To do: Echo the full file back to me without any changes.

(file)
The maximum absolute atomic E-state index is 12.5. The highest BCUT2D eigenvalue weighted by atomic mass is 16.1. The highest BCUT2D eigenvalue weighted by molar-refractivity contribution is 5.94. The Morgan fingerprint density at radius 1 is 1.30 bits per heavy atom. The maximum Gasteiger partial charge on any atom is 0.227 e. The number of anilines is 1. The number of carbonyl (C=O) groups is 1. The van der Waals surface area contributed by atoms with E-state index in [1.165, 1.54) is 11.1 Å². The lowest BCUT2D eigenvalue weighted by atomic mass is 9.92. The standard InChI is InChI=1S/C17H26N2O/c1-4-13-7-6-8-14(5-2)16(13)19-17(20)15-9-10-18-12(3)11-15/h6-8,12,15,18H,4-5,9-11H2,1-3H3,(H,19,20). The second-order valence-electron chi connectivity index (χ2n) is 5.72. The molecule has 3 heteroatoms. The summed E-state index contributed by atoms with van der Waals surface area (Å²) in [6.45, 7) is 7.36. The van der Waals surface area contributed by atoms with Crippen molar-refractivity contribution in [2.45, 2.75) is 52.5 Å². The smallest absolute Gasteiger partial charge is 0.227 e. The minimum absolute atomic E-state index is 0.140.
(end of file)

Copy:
The maximum absolute atomic E-state index is 12.5. The highest BCUT2D eigenvalue weighted by atomic mass is 16.1. The highest BCUT2D eigenvalue weighted by molar-refractivity contribution is 5.94. The Morgan fingerprint density at radius 1 is 1.30 bits per heavy atom. The maximum Gasteiger partial charge on any atom is 0.227 e. The number of anilines is 1. The number of carbonyl (C=O) groups is 1. The van der Waals surface area contributed by atoms with E-state index in [1.165, 1.54) is 11.1 Å². The lowest BCUT2D eigenvalue weighted by atomic mass is 9.92. The standard InChI is InChI=1S/C17H26N2O/c1-4-13-7-6-8-14(5-2)16(13)19-17(20)15-9-10-18-12(3)11-15/h6-8,12,15,18H,4-5,9-11H2,1-3H3,(H,19,20). The second-order valence-electron chi connectivity index (χ2n) is 5.72. The molecule has 3 heteroatoms. The summed E-state index contributed by atoms with van der Waals surface area (Å²) in [6.45, 7) is 7.36. The van der Waals surface area contributed by atoms with Crippen molar-refractivity contribution in [2.45, 2.75) is 52.5 Å². The smallest absolute Gasteiger partial charge is 0.227 e. The minimum absolute atomic E-state index is 0.140.